For a kindergartener or first or second grader, I might also look at their linguistic concept knowledge, which I consider "vocabulary." I want to know if they understand all those concepts like "few, many, first, last, after, before, over, next, several, " etc.

Most of my language kids have needed work on formulating complex sentences. I figure that if they cannot connect several ideas into one complex sentence, this will affect their written expression as well as their oral expression.

Besides asking myself if the child's basic grammar and sentence formulation skills are ok, I will ask myself what is it that most interferes with communication during normal conversation? This is a question that any layperson can answer, such as "He can't compose a complete sentence" "He has many grammatical mistakes" "He uses vague vocabulary like 'thing,' 'that', 'it', because he lacks the specific vocabulary that is needed." "It is hard to follow his train of thought."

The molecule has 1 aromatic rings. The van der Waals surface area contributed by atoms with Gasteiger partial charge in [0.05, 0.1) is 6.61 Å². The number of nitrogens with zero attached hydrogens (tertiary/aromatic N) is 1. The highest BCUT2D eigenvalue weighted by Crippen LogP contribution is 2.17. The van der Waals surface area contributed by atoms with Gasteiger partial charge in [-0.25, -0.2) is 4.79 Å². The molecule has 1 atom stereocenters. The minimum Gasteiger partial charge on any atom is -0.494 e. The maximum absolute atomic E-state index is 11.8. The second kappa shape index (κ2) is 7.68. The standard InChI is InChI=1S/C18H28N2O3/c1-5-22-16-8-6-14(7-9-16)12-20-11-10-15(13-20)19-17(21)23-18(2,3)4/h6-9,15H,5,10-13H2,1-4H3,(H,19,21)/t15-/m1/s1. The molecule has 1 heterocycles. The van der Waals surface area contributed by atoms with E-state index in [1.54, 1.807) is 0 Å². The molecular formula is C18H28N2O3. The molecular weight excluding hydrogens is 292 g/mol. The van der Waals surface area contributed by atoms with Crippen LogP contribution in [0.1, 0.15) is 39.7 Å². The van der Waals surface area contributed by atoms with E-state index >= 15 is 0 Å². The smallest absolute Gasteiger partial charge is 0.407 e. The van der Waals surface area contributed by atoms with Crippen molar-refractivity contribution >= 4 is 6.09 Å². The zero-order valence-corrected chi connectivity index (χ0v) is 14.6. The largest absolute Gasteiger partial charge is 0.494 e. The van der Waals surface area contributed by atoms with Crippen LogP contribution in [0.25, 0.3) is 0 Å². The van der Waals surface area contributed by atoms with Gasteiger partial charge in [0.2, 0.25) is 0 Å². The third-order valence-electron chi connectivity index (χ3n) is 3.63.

If the child has the basic skills, then I look at "Higher level skills." These, to me, are things like understanding and expressing the main idea, inferences, details, conclusions, etc of a paragraph or short story. Or understanding figuarative language like idioms. At this level, the speech goals become more and more like curriculum goals.
For older kids, I might look more at the ability to organize their thoughts into written sentences or paragraphs. I like to teach the use of graphic organizers, specifically "Thinking Maps" to organize their thoughts. I have high schoolers now and I am doing this alot.

3. Yes, I ask the teacher what areas/skills she would most like to see the child work on. Usually, I determine what the nature of the goal will be (from testing, observation, teacher input), then I try to find a content standard that fits my goal. You should definitely get a copy of the language arts content standards for your state.